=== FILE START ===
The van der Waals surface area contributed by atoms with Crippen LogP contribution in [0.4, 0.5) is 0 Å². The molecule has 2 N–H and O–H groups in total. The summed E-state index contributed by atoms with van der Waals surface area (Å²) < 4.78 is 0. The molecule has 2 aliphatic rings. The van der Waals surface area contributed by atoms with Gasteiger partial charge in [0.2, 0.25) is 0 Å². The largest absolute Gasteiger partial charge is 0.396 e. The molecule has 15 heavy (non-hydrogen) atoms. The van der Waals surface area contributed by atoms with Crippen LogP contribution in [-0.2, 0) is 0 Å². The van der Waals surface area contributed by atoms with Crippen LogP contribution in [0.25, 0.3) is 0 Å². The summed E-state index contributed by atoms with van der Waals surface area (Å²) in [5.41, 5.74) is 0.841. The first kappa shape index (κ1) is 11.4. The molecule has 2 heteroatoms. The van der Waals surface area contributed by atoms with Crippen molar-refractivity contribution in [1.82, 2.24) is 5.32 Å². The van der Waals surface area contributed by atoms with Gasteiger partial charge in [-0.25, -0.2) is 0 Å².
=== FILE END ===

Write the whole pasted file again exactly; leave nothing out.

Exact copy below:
The van der Waals surface area contributed by atoms with Crippen LogP contribution in [0.4, 0.5) is 0 Å². The molecule has 2 N–H and O–H groups in total. The summed E-state index contributed by atoms with van der Waals surface area (Å²) < 4.78 is 0. The molecule has 2 aliphatic rings. The van der Waals surface area contributed by atoms with Gasteiger partial charge in [0.2, 0.25) is 0 Å². The largest absolute Gasteiger partial charge is 0.396 e. The molecule has 15 heavy (non-hydrogen) atoms. The van der Waals surface area contributed by atoms with Crippen LogP contribution in [-0.2, 0) is 0 Å². The van der Waals surface area contributed by atoms with Crippen LogP contribution in [0.25, 0.3) is 0 Å². The summed E-state index contributed by atoms with van der Waals surface area (Å²) in [5.41, 5.74) is 0.841. The first kappa shape index (κ1) is 11.4. The molecule has 2 heteroatoms. The van der Waals surface area contributed by atoms with Crippen molar-refractivity contribution in [1.82, 2.24) is 5.32 Å². The van der Waals surface area contributed by atoms with Gasteiger partial charge in [-0.25, -0.2) is 0 Å².